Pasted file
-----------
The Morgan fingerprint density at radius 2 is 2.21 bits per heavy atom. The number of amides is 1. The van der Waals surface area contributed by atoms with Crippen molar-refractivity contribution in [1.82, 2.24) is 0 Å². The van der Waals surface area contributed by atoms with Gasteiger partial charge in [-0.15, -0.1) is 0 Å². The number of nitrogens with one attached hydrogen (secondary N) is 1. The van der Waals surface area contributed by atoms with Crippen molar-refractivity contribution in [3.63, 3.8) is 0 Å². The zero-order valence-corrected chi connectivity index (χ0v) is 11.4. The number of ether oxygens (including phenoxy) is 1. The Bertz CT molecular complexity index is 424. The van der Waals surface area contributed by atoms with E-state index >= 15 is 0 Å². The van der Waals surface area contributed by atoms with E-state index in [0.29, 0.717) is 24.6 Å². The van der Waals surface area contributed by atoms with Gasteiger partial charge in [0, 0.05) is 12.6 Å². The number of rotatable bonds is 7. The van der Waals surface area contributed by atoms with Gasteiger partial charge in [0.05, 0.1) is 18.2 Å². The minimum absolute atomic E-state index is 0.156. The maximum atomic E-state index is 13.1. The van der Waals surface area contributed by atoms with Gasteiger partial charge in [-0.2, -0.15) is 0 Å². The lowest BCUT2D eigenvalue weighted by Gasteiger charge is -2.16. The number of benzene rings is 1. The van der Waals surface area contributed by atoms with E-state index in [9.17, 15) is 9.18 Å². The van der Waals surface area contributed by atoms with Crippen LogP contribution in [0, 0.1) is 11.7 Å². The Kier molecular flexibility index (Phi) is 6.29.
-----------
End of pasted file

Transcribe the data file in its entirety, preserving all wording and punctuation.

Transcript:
The Morgan fingerprint density at radius 2 is 2.21 bits per heavy atom. The number of amides is 1. The van der Waals surface area contributed by atoms with Crippen molar-refractivity contribution in [1.82, 2.24) is 0 Å². The van der Waals surface area contributed by atoms with Gasteiger partial charge in [-0.15, -0.1) is 0 Å². The number of nitrogens with one attached hydrogen (secondary N) is 1. The van der Waals surface area contributed by atoms with Crippen molar-refractivity contribution in [3.63, 3.8) is 0 Å². The zero-order valence-corrected chi connectivity index (χ0v) is 11.4. The number of ether oxygens (including phenoxy) is 1. The Bertz CT molecular complexity index is 424. The van der Waals surface area contributed by atoms with E-state index >= 15 is 0 Å². The van der Waals surface area contributed by atoms with E-state index in [0.29, 0.717) is 24.6 Å². The van der Waals surface area contributed by atoms with Gasteiger partial charge in [0, 0.05) is 12.6 Å². The number of rotatable bonds is 7. The van der Waals surface area contributed by atoms with Gasteiger partial charge in [0.05, 0.1) is 18.2 Å². The minimum absolute atomic E-state index is 0.156. The maximum atomic E-state index is 13.1. The van der Waals surface area contributed by atoms with Gasteiger partial charge in [-0.2, -0.15) is 0 Å². The lowest BCUT2D eigenvalue weighted by Gasteiger charge is -2.16. The number of benzene rings is 1. The van der Waals surface area contributed by atoms with E-state index in [9.17, 15) is 9.18 Å². The van der Waals surface area contributed by atoms with Crippen LogP contribution in [0, 0.1) is 11.7 Å². The Kier molecular flexibility index (Phi) is 6.29.